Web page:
Republican Presidential nominee Donald Trump is in the eye of storm after he appeared to have suggested gun rights activists to stop rival Hillary Clinton from being elected, also seen by many as an apparent provocation to 'assassinate' the Democrat nominee.
Speaking at a rally in Wilmington, North Carolina, the Republican nominee said his general election opponent wants to “abolish, essentially, the Second Amendment.”
“If she gets to pick her judges, nothing you can do, folks,” Mr. Trump said, as the crowd began to boo. He quickly added: “Although the Second Amendment people — maybe there is, I don’t know.”
The second amendment to the constitution protects the right of Americans to bear arms. Trump has accused his Democratic rival of wanting to abolish it, a charge that she denies.
Clinton's campaign called the remark "dangerous."
"A person seeking to be the president of the United States should not suggest violence in any way,” it said.
When asked to clarify what Trump meant, his campaign said Trump was referring to getting supporters of the Second Amendment to rally votes for Trump in the election.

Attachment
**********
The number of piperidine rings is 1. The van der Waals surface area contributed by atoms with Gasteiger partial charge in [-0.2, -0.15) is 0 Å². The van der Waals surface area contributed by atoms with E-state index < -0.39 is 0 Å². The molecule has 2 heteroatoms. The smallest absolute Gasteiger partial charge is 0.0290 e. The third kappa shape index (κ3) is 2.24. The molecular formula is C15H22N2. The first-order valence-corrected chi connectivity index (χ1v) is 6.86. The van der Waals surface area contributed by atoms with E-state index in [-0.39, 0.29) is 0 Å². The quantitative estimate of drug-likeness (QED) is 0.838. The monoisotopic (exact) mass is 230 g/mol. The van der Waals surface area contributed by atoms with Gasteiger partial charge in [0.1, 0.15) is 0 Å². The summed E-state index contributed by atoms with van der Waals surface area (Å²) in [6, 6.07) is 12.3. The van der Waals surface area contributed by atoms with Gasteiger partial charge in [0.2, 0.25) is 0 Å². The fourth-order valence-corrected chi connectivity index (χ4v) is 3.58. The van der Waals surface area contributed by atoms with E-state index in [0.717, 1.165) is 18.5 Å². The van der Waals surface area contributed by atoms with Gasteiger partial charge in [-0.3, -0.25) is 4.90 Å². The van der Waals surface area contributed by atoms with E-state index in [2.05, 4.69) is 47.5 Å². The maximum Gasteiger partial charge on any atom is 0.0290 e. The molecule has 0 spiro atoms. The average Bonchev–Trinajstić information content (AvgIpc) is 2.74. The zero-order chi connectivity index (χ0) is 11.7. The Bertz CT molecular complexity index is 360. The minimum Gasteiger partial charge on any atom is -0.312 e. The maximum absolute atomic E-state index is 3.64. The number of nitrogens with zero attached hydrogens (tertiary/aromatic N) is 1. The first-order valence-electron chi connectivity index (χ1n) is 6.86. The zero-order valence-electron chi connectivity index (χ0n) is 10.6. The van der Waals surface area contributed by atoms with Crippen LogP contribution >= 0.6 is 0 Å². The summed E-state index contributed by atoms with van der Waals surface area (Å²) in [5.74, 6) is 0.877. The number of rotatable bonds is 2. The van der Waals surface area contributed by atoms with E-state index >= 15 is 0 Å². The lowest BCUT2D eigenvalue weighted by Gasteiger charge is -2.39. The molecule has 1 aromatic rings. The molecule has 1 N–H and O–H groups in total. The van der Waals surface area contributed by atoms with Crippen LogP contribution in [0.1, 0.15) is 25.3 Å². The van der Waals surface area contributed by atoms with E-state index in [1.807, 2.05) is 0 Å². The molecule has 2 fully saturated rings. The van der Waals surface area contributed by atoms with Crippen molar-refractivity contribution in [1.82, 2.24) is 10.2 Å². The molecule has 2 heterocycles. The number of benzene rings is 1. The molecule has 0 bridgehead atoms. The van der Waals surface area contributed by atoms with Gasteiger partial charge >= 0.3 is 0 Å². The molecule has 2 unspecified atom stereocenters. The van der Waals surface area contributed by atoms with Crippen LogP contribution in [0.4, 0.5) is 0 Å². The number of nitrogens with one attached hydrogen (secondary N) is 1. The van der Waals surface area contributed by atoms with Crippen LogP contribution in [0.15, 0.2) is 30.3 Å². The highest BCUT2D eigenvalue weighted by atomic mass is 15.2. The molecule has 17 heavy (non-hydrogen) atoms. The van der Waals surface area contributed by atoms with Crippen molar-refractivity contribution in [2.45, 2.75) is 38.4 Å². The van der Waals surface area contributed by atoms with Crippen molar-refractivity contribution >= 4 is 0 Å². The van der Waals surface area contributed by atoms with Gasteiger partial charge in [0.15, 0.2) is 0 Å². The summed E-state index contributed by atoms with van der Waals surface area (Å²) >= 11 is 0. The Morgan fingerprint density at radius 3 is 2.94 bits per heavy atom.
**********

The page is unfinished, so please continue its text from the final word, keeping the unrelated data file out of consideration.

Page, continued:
"It’s called the power of unification – 2nd Amendment people have amazing spirit and are tremendously unified, which gives them great political power," the Trump campaign statement said.
Catherine Milhoan, a spokeswoman for the Secret Service, said, “We are aware of his comments.” She declined to answer any additional questions about Trump’s remarks. The Second Amendment provides a constitutional right to citizens to own firearms. Clinton supports some new restrictions on gun ownership, but does not advocate overturning the amendment.
The GOP candidate’s distortion of Clinton’s position on the Second Amendment and his comments Tuesday prove “how dangerous Trump really is,” said Dan Gross, president of the Brady Campaign to Prevent Gun Violence.
“What Donald Trump said today is repulsive, literally using the Second Amendment as cover to encourage people to kill someone with whom they disagree,” said Gross, whose group is named for James Brady, a White House press secretary wounded in the 1981 assassination attempt on President Ronald Reagan.
A spokeswoman for the US Secret Service said it was "aware of Mr Trump's comments".
He said that right would be adversely affected by liberal judges appointed to the US Supreme Court if Mrs Clinton reaches the White House.
Trump’s remarks immediately set off a firestorm of criticism on social media and threatened to upstage discussion of his economic policy speech the day before and his swing through the key battleground state of North Carolina. Connecticut Sen.
Chris Murphy, a Democrat and a leading advocate for stronger gun safety laws, called Trump’s comments “disgusting and embarrassing and sad.” “This isn’t play,” Murphy wrote on Twitter. “Unstable people with powerful guns and an unhinged hatred for Hillary are listening to you, @realDonaldTrump.”